Publication Date

2010

Abstract

In this chapter, we explore the problem of high turnover in the high-tech BPO sector in India, where relatively well-educated employees are performing a variety of primarily low skill, low cost jobs. We highlight the various approaches employers are taking to solve the turnover problem. As we will argue, some of these strategies are fairly traditional, focusing on various instrumental incentives to promote employee retention, while some others are new and rather radical, particularly the articulation of an organizational and work culture tailor-made for the particular demographic profile of BPO employees: young, upper middle class, well-educated graduates. Based on anecdotal evidence and interviews with industry personnel, we sense some ambiguity regarding the effectiveness of these strategies. We argue that this ambiguity is a function of (a) the recent and rapid growth of the industry and the fact that firms are experimenting with a whole variety of retention strategies, and (b) the inability of firms to develop an integrated organizational culture that permits a focus on both longer term organizational performance, as well as retention.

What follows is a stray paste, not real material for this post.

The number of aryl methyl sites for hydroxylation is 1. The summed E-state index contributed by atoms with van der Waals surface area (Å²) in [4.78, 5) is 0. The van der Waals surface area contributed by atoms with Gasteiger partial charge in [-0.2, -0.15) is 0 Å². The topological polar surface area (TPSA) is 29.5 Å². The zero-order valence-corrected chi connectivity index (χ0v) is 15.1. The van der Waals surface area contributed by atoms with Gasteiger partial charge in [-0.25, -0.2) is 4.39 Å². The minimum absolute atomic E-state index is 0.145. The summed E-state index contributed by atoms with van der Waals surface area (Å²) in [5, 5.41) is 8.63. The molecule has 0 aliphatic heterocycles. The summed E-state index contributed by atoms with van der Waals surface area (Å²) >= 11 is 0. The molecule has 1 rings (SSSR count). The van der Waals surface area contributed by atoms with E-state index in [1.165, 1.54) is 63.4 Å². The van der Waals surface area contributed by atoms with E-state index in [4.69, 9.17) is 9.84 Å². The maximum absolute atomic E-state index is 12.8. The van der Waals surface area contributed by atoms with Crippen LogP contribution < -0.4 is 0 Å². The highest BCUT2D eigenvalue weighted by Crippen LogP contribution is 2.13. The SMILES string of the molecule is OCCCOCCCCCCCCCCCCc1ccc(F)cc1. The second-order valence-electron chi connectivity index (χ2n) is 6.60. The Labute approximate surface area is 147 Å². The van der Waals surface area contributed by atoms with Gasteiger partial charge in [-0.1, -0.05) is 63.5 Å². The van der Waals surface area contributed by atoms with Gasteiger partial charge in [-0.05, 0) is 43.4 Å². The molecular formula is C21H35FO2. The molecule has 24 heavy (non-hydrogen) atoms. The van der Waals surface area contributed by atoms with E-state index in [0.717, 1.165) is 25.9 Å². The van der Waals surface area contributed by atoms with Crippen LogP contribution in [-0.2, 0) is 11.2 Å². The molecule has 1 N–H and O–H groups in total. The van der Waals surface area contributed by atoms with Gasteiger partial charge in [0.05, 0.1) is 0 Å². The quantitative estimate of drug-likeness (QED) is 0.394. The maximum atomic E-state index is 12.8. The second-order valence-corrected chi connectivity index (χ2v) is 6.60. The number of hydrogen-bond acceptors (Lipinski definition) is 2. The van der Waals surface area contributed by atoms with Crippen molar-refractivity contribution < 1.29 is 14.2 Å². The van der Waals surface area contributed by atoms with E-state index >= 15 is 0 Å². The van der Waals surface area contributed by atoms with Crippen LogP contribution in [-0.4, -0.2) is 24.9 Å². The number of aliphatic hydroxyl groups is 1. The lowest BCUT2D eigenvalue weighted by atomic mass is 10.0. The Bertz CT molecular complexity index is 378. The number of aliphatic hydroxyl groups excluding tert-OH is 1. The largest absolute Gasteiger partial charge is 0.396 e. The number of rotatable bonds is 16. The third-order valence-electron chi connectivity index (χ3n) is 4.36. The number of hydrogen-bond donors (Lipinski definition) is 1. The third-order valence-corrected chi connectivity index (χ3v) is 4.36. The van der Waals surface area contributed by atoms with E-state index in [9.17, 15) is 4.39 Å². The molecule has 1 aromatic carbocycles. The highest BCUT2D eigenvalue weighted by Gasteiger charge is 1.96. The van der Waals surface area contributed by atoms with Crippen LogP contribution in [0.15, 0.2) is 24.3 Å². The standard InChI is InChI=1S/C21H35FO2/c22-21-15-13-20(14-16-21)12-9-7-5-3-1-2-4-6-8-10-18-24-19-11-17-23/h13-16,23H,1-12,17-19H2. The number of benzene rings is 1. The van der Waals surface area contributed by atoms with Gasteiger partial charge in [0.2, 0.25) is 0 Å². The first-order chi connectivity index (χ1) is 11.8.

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Required Publisher Statement
© IGI Global. Final version published as: Kuruvilla, S., & Ranganathan, A. (2010). Employee turnover in the business process outsourcing industry in India. In K. St. Amant (Ed.), IT outsourcing: Concepts, methodologies, tools, and applications: Vol. 4 (pp. 1974-1996). Hershey, PA: Business Science Reference. Reprinted with permission. All rights reserved.

Suggested Citation
Kuruvilla, S., & Ranganathan, A. (2010). Employee turnover in the business process outsourcing industry in India[Electronic version]. Retrieved [insert date], from Cornell University, ILR School site: http://digitalcommons.ilr.cornell.edu/articles/1096

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